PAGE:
This weekend I will take a step outside my comfort zone and enter the world of Praise and Worship music by attending Franciscan’s Festival of Praise. I will write a story on this.

Movie Scores and What Happens When They Disappear

Over the weekend, I saw a certain movie called Mr. Smith Goes to Washington.  Now while this movie is neither known for its score nor is it especially memorable although I did mark how effectively it added to the tone of the film.  So I decided to take this opportunity to look at how important a score is to establishing the mood of the film.  For example, early in the film, as the main character, played by Jimmy Stewart, explores the sights of the capital, the music is a collection of patriotic American folk songs – Yankee Doodle, the Battle Hymn of the Republic.  All these reinforce the sense of wonder, optimism, and patriotic fervor so essential to Jimmy Stewart’s character.  As the movie continues however, this naively patriotic music fades to more ominous tones as Mr. Smith discovers the corrupt, underbelly of Washington politics.  Music augments the mood of a film more effectively than almost anything.  Inspired by this, I began to think about the great musical scores and how critical they are to the success of a film or really any piece of media, video games included.  That was when I found this:

While obviously meant to be comical, this parody shows that a score cannot only make a scene better; it can literally make a scene.  An awkwardly silent scene becomes a triumphant display of victory. Nothing stirs the imagination of a science fiction lover like the Star Wars theme music, and the swooping, soaring trumpets and fanfare match the swooping, soaring spaceships and lightsaber battles.

Other films that come to mind: Gladiator, with its beautiful, heartrending music, especially the song “Now we are free” that can make any person tear up recalling the tragic conclusion to that movie.  The Princess Bride, with its whimsical score that matches its fairy tale atmosphere and that absolutely beautiful love song come the credits.  All these sounds are as much a part of the film as the images and these movies would not be the same masterpieces without the soundtrack.

In music news, alt-J, the English indie rock group, released a very strange album featuring elements of A Capella and R&B.  One song was even inspired by an extremely graphic scene from the film Alien.

Weezer is teasing a new album, releasing a single titled “Cleopatra.”  The 20-year-old band will release their tenth album on September 30.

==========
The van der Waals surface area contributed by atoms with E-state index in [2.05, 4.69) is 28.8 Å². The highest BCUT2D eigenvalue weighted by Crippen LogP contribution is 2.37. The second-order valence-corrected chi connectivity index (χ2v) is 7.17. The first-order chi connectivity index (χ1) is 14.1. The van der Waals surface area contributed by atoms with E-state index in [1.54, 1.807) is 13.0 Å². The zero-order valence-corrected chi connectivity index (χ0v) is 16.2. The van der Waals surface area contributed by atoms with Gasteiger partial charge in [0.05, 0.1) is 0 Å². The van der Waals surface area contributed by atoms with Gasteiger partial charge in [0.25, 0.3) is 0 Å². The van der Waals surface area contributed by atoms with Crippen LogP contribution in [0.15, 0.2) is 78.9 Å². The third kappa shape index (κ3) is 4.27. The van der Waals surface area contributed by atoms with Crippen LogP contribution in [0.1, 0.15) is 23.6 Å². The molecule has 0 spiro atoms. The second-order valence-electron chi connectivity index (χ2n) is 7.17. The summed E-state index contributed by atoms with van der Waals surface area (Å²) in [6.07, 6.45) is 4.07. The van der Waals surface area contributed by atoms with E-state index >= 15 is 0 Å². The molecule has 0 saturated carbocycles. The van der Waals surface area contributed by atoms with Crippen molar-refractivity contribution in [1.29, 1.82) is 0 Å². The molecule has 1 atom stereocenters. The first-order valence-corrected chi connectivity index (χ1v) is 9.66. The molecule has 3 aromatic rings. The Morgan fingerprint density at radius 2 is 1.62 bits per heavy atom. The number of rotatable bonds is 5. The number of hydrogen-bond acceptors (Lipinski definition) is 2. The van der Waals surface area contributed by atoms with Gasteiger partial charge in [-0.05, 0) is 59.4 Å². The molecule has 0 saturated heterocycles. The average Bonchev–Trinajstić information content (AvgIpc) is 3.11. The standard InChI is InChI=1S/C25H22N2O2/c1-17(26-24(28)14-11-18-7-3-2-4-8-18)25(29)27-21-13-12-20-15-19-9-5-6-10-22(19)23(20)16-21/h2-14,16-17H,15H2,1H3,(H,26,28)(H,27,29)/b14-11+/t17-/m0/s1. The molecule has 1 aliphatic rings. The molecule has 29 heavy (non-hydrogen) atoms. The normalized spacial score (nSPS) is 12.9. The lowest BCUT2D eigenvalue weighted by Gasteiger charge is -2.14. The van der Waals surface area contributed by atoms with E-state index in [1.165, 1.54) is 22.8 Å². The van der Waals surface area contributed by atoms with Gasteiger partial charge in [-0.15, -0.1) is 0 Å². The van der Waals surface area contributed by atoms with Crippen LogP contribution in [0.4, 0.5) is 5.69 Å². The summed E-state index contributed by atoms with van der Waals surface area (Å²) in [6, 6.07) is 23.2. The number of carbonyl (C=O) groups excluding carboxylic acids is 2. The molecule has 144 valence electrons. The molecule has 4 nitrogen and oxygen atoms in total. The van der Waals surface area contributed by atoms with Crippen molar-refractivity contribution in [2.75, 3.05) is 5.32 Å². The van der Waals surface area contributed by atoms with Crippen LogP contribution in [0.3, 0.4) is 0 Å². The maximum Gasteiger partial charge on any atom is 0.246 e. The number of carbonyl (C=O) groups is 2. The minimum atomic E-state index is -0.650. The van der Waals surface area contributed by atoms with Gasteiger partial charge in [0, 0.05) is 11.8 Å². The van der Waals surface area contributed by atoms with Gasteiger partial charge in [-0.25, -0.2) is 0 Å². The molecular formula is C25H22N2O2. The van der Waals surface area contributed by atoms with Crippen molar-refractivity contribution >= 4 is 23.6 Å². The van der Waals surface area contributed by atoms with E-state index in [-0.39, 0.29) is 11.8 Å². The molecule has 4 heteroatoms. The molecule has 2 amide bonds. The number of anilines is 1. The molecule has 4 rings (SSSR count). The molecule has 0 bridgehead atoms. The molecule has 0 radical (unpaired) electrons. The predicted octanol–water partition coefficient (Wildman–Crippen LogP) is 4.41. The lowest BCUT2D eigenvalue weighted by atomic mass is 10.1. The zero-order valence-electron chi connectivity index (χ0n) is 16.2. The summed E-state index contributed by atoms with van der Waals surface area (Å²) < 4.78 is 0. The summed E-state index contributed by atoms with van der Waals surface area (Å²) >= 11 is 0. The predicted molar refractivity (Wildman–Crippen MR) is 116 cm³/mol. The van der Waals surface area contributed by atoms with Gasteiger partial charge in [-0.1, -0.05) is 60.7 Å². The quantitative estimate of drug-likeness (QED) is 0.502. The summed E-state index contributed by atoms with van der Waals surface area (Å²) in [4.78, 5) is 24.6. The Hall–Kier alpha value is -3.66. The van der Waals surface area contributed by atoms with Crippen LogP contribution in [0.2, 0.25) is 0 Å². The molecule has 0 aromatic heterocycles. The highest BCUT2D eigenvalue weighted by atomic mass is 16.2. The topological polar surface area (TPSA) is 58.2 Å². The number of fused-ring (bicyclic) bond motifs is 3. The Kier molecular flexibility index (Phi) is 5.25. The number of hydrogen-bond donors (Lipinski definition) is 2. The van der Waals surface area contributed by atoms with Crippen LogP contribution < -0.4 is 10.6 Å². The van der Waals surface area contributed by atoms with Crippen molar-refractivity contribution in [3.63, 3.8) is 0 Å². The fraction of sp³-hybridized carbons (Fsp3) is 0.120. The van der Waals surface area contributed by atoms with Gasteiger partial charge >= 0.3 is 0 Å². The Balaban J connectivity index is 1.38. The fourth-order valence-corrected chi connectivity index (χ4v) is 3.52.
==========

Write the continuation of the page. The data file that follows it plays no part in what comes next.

A kick-off to this blog and this semester

It was a beautiful evening on Sunday, the seventh of September, at Ft. Steuben, the park in the middle of downtown Steubenville, the venue of the lastest concert put on by The Harmonium Project, an organization dedicated to forging a stronger bond between the students of Franciscan and the city of Steubenville.  The performance was headlined by the ever-entertaining Celtic Rock band Scythian with the opening act sung by a local favorite and Franciscan alumna, talented singer-songwriter Alanna Boudreau.

Kicking off the show.  Boudreau brought the audience sweet, soulful songs of love and loss.  Having never heard her music before, I was taken aback by the strong attention she put into the poetry of songwriting as well as the mature – by mature I mean deep and grown-up not obscene or vulgar – themes, which she infuses into her songs.  One song in particular, “Solitudes,” examines the nature of love itself, looking at the separation that always exists between even the closest of friends and lovers. As far as the melodies they were catchy and well crafted, especially the hum-along number “My Fella.” As would be expected, she received an enthusiastic ovation after her performance.

What followed was a little bump in the road, as The Harmonium Project had to make their pitch to the crowd, but then came the main event.  Scythian was, as I’d hoped, just a whole lot of fun to listen to.  They had the whole crowd, not a huge one, but a sizable gathering of mostly Franciscan kids, dancing, jumping, and clapping almost throughout their entire set.  Their infectious mix of Celtic, gypsy, and Ukrainian rock and folk made for an incredibly unique sound with the accordion and banjo making appearances. From hearsay, I had expected the fun show – many family members and friends had seen them live before – but for many, this was their first Scythian show since they hadn’t played in Steubenville for a few years.   After a couple encores, the show ended and so did a fun night of music in downtown Steubenville of all places.

Probably the biggest draw for many students was the student discount making for some very inexpensive tickets. But that is The Harmonium Project’s mission: to institute a culture of music and art in downtown Steubenville to help turn it in to a traditional college downtown and stimulate economic growth in the city.  Eventually, they hope to turn Steubenville downtown into a social hotspot.

In other music news, Counting Crows came out with a new album Somewhere Under Wonderland, which many music critics, such as Grantland’s Steven Hyden, claim is their best album in fifteen years, and I would also recommend giving it a listen.  It has all the subtle lyrics and references that their original hit album was known for.

The British pop group, the Kooks, also released their new album Listen.  A more beat-heavy offering than their previous, which may appeal to different sensibilities than Junk of the Heart, but still worthy of your time.

Finally, work is progressing on my website, which will feature some slideshows and other multimedia presentations.  Enjoy the music.